EU Settlement Scheme Updated FAQs: July 2021
What are the problems for people who missed the June 30thdeadline?
- The way the Government designed the EUSS means that EU citizens andnon-
EU family members (EEA+ citizens) who missed the deadline automatically fell out of status and rights and became undocumented migrants overnight.
- Estimationssuggest this could be tens or even hundreds of thousands ofpeople.
- We know that it is the most marginalised – older and disabled people, looked-after children, Roma communities and survivors of domestic abuse – who are the most likely to have slipped through thecracks.
- These EEA+ citizens are now subject to a series of policies commonly called the Hostile Environment, which criminalise work, bar them from accessing free healthcare and the public safety net and make it illegal to rent a home, access homelessness assistance, open a bank account or obtain a driver’slicense.
What’s wrong with the guidance on late applications?
- The Government has stated that they will take a ‘flexible and pragmatic’ approach towards late applications, but this will not protect people’srights.
- The guidancestates that this flexible approach will ‘normally’ but not ‘always’ be applied and will become stricter withtime.
- Most concerningly, even where the guidance provides a route back to status, this is not a solution to subjecting EEA+ citizens to the Hostile Environment, even temporarily. Loss of legal status and rights and the risk of criminal liability create huge and potentially life-ruiningrisks.
- A person who submits a late application will continue to have no access to their rights until they receive a successful decision.For many, this could take months, and result indestitution.
- Many people may not realise they have no status until years later, when the damage could already bedone.
What’s wrong with the 28-day written notice?
- The Government has outlined that if an EEA+ citizen without status is encountered by Immigration Enforcement they will be issued a written notice to apply to the EUSS within 28 days during which no enforcement action will betaken.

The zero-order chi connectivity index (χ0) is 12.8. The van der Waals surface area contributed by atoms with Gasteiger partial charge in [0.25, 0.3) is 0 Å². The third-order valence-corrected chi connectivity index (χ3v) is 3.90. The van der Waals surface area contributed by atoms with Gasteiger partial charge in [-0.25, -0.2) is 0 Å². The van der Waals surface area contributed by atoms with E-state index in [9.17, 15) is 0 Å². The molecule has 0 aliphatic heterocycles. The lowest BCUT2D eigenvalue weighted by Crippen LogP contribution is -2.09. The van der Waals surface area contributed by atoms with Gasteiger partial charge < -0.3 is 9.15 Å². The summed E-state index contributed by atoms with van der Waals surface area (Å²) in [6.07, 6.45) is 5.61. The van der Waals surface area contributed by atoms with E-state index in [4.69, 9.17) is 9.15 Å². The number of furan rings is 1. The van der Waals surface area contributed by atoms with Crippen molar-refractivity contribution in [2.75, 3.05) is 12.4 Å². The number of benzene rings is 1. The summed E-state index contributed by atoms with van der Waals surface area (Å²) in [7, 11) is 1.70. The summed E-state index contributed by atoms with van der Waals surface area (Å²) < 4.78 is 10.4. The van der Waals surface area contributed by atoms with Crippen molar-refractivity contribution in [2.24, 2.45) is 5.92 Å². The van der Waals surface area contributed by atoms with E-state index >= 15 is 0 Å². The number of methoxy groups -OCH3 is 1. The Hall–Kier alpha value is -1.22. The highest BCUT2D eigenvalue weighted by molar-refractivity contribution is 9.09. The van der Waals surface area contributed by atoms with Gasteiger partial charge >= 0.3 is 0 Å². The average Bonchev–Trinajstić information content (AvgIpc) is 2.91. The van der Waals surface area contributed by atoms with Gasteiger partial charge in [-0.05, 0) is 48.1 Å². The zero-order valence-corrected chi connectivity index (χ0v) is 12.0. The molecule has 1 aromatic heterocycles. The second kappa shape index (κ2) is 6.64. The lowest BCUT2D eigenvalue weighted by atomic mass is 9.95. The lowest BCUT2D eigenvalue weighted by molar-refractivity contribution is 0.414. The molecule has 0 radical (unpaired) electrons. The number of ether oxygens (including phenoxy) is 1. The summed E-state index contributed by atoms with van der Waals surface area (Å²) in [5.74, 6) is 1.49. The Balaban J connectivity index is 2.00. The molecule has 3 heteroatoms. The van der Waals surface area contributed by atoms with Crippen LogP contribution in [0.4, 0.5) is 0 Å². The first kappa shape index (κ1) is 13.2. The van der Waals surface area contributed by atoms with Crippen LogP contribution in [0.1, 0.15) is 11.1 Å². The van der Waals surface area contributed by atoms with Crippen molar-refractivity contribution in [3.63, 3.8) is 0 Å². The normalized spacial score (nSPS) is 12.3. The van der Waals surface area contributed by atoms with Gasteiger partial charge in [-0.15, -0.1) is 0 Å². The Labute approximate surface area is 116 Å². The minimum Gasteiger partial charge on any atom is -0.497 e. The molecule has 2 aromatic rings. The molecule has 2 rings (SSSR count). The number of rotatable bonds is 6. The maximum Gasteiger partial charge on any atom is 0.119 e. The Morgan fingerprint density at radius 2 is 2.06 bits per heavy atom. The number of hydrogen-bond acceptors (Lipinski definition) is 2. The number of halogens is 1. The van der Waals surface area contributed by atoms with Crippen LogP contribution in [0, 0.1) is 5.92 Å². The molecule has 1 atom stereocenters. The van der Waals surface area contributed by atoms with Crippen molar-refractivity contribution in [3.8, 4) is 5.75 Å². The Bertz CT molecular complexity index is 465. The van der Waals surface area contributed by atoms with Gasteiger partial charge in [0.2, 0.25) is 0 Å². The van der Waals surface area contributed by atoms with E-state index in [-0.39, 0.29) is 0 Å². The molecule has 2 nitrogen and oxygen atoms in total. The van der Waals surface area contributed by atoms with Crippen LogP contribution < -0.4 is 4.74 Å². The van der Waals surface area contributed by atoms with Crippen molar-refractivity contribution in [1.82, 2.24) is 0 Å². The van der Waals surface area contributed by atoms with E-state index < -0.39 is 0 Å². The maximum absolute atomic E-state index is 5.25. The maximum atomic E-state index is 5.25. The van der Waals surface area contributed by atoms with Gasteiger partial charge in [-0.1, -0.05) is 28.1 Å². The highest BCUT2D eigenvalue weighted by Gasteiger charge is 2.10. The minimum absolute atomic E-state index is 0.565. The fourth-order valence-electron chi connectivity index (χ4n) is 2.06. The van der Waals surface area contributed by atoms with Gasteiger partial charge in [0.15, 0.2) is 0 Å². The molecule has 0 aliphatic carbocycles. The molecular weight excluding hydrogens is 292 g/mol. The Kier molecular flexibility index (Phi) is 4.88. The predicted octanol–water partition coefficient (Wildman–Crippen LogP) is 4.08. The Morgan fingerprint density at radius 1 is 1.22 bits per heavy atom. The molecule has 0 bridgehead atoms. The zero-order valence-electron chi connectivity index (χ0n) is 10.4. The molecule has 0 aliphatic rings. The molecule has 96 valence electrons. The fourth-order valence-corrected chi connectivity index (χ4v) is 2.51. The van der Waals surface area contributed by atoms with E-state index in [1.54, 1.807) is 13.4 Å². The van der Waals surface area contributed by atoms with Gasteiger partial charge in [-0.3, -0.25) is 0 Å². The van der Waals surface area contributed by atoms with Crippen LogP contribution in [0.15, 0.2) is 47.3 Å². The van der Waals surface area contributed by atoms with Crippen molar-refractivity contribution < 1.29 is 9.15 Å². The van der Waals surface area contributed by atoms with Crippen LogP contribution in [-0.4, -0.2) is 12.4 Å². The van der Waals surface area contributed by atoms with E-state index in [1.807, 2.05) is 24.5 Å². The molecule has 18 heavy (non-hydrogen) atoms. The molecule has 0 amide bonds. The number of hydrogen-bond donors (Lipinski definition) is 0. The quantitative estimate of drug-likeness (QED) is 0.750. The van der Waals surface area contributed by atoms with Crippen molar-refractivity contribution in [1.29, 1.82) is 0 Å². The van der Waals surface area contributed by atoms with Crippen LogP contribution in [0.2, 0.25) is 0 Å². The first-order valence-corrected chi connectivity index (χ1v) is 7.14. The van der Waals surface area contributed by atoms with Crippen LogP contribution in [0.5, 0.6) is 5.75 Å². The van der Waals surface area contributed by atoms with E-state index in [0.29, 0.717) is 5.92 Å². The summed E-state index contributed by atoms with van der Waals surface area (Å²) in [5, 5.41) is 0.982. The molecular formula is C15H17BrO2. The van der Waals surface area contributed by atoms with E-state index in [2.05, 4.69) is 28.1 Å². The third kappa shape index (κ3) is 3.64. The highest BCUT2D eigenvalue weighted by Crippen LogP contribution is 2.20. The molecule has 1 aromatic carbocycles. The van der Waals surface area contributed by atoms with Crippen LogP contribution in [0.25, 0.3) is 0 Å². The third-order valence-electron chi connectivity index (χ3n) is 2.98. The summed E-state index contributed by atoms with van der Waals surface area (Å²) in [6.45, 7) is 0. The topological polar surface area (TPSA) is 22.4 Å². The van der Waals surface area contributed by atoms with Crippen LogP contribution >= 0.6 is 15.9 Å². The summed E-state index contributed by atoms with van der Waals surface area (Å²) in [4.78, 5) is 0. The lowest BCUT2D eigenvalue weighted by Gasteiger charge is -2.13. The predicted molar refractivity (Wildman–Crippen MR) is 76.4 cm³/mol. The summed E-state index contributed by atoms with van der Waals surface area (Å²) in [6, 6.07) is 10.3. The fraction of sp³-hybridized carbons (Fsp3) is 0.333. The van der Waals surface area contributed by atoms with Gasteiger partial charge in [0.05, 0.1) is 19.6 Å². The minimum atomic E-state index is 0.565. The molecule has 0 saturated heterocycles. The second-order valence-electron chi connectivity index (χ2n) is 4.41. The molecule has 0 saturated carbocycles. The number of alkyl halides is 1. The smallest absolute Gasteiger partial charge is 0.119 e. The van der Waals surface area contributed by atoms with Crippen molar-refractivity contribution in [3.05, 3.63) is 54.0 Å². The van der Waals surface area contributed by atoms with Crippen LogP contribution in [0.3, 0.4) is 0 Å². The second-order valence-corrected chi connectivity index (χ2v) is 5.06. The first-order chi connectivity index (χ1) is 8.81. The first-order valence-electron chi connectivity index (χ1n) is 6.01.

- It is far more likely thatlandlords, employersand other public services will be tasked with understanding and following this new guidance, increasing the likelihood of unlawful decision making anddiscrimination.
- Unless the “notice” is accessible, available in EU languages and signposts to free support and legal advice, EEA+ citizens will encounter the same barriers and risk missing this second deadline. Yet the Home Office has only committed to continuing funding for charities supporting vulnerable EEA+ citizens till September2021.
- The Government has failed to provide clarity on what happens to people who are unable to apply within 28 days. By default, Immigration Enforcement measures – including detention and removal – should kickin.
What are the problems for people with pending applications?
- As of June 30th2021 the backlog of pending applications under the EUSS had grown to almost570,000.
- The Home Office has assured us that EEA+ citizens who applied before the deadline will have their rights protected and can use their “Certificate of Application” as evidence of a continuation of suchrights.
- But EEA+ citizens with pending applications are in a state of legal limbo and feel a great deal of anxiety and uncertainty, especially around employment, housing and crossing the border to see lovedones.
- We know that a lack of physical or official documentation leads to discrimination, especially if employers and landlords are unaware of what they are supposed todo.
What needs to happen?
- The Government must scrap the EUSS deadline, reinstate automatic rights for all EEA+ citizens and physical documentation as proof ofstatus.
- This is the only way to protect the rights of tens of thousands of EEA+ citizens and prevent this disaster before it is too late.
And help Citizens Rights via this crowdfunder: https://www.gofundme.com/f/help-ourvital-work-for-eu-citizens-in-scotland